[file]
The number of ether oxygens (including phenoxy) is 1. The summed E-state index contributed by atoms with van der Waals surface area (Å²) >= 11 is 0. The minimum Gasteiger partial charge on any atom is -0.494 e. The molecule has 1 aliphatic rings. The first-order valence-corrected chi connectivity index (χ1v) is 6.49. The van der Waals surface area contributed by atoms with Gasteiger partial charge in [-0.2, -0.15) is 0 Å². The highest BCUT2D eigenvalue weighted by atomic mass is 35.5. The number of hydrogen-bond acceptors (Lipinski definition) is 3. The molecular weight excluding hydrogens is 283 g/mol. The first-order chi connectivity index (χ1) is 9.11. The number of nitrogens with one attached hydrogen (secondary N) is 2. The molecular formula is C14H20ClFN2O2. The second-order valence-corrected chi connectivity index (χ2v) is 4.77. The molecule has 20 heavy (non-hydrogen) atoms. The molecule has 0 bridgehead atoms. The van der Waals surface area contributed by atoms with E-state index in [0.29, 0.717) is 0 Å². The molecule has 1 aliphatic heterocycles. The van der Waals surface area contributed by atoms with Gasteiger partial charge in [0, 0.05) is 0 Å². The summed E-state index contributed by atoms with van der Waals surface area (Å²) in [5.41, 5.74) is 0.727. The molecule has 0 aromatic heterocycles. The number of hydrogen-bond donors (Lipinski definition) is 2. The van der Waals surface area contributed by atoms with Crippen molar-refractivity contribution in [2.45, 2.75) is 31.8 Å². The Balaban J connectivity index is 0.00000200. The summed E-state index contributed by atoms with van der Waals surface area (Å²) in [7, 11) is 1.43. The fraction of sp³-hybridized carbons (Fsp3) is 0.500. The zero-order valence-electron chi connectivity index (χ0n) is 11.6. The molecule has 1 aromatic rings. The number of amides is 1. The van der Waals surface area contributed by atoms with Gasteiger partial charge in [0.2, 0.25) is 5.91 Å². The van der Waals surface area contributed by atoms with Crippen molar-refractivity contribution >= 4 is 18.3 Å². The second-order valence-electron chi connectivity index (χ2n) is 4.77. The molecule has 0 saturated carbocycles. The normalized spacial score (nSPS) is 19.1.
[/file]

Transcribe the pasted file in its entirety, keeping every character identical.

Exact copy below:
The number of ether oxygens (including phenoxy) is 1. The summed E-state index contributed by atoms with van der Waals surface area (Å²) >= 11 is 0. The minimum Gasteiger partial charge on any atom is -0.494 e. The molecule has 1 aliphatic rings. The first-order valence-corrected chi connectivity index (χ1v) is 6.49. The van der Waals surface area contributed by atoms with Gasteiger partial charge in [-0.2, -0.15) is 0 Å². The highest BCUT2D eigenvalue weighted by atomic mass is 35.5. The number of hydrogen-bond acceptors (Lipinski definition) is 3. The molecular weight excluding hydrogens is 283 g/mol. The first-order chi connectivity index (χ1) is 9.11. The number of nitrogens with one attached hydrogen (secondary N) is 2. The molecular formula is C14H20ClFN2O2. The second-order valence-corrected chi connectivity index (χ2v) is 4.77. The molecule has 20 heavy (non-hydrogen) atoms. The molecule has 0 bridgehead atoms. The van der Waals surface area contributed by atoms with E-state index in [0.29, 0.717) is 0 Å². The molecule has 1 aliphatic heterocycles. The van der Waals surface area contributed by atoms with Gasteiger partial charge in [0, 0.05) is 0 Å². The summed E-state index contributed by atoms with van der Waals surface area (Å²) in [5.41, 5.74) is 0.727. The molecule has 0 aromatic heterocycles. The number of hydrogen-bond donors (Lipinski definition) is 2. The van der Waals surface area contributed by atoms with Crippen molar-refractivity contribution in [2.45, 2.75) is 31.8 Å². The Balaban J connectivity index is 0.00000200. The summed E-state index contributed by atoms with van der Waals surface area (Å²) in [7, 11) is 1.43. The fraction of sp³-hybridized carbons (Fsp3) is 0.500. The zero-order valence-electron chi connectivity index (χ0n) is 11.6. The molecule has 1 aromatic rings. The number of amides is 1. The van der Waals surface area contributed by atoms with Gasteiger partial charge in [0.2, 0.25) is 5.91 Å². The van der Waals surface area contributed by atoms with Crippen molar-refractivity contribution >= 4 is 18.3 Å². The second-order valence-electron chi connectivity index (χ2n) is 4.77. The molecule has 0 saturated carbocycles. The normalized spacial score (nSPS) is 19.1.